The world is flat because of globalization--which is good, as ideas and practices can spread effectively. What is not so good is that our world population is exploding and countries like India and China are seeing an increase in wealth and subsequent buying power, which puts more strain on the world's resources and increases global warming.
Friedman begins the book with a discussion of how America has changed post 9/11. He uses the example of the US consulate built in 1882 in Istanbul. The consulate was built in the heart of the city: "it was an easy place for Turks to get a VISA, to peruse the library or to engage with an American diplomat."
Following the 9/11 terrorist attacks, the building was closed and a nearly impenetrable consulate was built. This all but stopped visitors from visiting. Although the new building does protect against attacks, it isolates Americans and impacts on how we are viewed and how we see ourselves.
The United States of America, Mr. Freidman reminds us, is the biggest energy hog in the world, by far. But now other emerging countries like India & China are ramping up, also wanting to enjoy the consumer lifestyle as well. These events drive up energy prices worldwide and accelerate climate change. In the book Mr. Freidman quotes a politician he spoke with from a poor country who summed up our casual attention to the climate problems we have created- 'It's as if you (Americans)have a fine meal of hor'dovueres, entrees and desserts.
Then you invite us over for a little Coffee afterwards and now you want us to split the bill.' In the 2nd half of the book Mr. Freidman, articulates how we must reinvent ourselves, become world leaders in green energy policies, green manufacturing & green housing. People and companies are patting themselves on the back for being green now. This according to Mr. Freidman rings false. He asserts that we are having a 'green party' where it's all fun and enjoyable and everyone goes home happy(and no one has to clean up). No one has to give up anything.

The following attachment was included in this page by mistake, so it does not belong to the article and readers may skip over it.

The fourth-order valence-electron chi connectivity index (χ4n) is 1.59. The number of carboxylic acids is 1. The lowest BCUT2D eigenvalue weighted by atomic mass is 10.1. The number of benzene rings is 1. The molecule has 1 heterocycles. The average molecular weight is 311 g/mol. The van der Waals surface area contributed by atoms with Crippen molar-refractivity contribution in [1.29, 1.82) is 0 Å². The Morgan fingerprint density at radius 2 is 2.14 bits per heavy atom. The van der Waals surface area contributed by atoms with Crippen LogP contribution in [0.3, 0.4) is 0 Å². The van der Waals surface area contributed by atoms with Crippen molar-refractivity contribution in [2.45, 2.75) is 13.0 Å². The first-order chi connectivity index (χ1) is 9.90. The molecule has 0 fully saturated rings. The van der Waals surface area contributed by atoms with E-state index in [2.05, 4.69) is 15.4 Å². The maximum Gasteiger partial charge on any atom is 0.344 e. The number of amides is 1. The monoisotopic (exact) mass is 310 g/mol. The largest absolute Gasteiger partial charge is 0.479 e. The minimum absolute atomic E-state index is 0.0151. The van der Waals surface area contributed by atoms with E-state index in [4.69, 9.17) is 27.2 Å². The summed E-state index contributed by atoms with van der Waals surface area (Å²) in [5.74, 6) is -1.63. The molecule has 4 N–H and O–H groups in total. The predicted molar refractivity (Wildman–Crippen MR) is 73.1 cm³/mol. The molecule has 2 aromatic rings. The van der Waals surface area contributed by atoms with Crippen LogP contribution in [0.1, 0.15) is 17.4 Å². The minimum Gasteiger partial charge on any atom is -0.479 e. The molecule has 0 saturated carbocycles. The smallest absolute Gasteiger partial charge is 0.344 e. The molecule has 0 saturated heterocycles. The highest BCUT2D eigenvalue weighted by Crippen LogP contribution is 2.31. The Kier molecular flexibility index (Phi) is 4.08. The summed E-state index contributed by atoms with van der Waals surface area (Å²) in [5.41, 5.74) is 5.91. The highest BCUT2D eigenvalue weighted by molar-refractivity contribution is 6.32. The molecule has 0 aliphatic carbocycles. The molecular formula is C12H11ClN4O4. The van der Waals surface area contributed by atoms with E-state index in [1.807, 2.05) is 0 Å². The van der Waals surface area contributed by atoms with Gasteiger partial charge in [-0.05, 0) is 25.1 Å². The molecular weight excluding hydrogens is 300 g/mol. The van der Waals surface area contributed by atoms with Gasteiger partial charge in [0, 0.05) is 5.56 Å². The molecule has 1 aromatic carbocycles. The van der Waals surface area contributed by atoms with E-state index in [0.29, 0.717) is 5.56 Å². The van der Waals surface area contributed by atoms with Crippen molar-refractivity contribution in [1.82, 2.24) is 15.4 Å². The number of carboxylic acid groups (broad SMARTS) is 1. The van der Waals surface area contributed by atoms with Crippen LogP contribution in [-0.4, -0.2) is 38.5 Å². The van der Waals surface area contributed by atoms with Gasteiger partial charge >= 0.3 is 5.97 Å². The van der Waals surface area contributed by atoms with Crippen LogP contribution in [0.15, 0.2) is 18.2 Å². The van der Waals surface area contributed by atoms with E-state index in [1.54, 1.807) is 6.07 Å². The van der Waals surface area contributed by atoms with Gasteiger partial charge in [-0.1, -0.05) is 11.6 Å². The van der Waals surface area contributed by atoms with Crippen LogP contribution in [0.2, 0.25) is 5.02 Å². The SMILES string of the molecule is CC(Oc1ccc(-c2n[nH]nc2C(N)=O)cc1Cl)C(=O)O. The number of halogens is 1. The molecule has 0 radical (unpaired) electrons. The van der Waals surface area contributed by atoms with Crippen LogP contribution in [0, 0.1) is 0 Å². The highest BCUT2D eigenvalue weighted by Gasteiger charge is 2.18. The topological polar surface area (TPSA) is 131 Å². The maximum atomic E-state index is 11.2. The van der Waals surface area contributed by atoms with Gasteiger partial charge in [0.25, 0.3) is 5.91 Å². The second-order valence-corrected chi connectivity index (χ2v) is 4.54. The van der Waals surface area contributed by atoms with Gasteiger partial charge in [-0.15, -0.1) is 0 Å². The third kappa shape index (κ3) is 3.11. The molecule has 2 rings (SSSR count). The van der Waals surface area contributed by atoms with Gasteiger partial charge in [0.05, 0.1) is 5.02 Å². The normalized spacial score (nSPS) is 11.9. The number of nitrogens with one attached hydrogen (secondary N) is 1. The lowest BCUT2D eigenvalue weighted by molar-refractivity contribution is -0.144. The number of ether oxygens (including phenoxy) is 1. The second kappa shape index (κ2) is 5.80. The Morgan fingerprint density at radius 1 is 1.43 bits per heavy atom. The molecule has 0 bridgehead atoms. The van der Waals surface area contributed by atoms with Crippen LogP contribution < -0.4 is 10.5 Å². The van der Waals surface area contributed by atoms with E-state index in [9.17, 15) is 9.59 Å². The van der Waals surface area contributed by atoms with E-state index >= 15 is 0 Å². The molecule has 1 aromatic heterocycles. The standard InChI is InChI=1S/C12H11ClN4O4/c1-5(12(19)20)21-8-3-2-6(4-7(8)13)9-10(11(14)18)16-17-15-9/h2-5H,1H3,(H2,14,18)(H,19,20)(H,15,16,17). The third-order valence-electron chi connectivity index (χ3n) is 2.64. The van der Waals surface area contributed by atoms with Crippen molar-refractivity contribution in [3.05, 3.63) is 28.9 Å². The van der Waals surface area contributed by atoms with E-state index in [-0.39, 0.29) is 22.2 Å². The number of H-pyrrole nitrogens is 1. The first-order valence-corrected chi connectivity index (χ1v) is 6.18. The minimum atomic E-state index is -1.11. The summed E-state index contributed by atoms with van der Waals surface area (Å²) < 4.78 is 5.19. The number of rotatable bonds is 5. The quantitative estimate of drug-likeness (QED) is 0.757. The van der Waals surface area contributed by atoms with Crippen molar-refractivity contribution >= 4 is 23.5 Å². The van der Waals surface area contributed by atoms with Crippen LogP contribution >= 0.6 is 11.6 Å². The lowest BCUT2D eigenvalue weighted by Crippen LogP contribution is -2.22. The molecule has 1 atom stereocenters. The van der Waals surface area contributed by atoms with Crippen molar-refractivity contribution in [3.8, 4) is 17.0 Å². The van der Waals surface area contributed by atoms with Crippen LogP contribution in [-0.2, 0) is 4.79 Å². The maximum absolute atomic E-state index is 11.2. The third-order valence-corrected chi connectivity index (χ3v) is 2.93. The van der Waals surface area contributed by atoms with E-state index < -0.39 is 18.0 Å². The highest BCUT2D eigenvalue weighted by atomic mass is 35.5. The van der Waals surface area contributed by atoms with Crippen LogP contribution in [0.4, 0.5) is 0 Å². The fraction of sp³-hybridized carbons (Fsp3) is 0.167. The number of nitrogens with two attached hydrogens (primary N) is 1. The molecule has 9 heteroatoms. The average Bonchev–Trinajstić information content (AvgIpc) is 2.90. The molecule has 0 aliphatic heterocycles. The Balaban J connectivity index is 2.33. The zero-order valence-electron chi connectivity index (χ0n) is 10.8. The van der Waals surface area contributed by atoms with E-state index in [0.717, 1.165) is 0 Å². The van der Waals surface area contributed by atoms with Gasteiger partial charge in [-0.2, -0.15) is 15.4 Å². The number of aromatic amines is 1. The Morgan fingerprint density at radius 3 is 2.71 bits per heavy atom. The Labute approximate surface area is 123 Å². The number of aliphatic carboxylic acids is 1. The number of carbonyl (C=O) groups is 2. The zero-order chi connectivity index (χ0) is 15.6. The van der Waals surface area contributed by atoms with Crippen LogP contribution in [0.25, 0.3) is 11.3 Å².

What is needed however is a 'green revolution' where we fundamentally change how we govern ourselves, nationally and locally, how we consume energy, how we live. And that is going to take sacrifices by all of us. Mr. Friedman spoke with many energy experts around the world who all articulate new technology that could drastically reduce our use of fossils fuels(he refers to it as 'dirty fuels'). One expert says that the 'future is already here, it's just not in wide distribution.' We already have plenty of technology that can create fuel efficient vehicles, smart appliances and truly integrated power grids which we could employ to reduce our 'carbon footprint.' But who has the political will to put forward an energy plan that can move these innovations from promising experiments to widely adopted practices?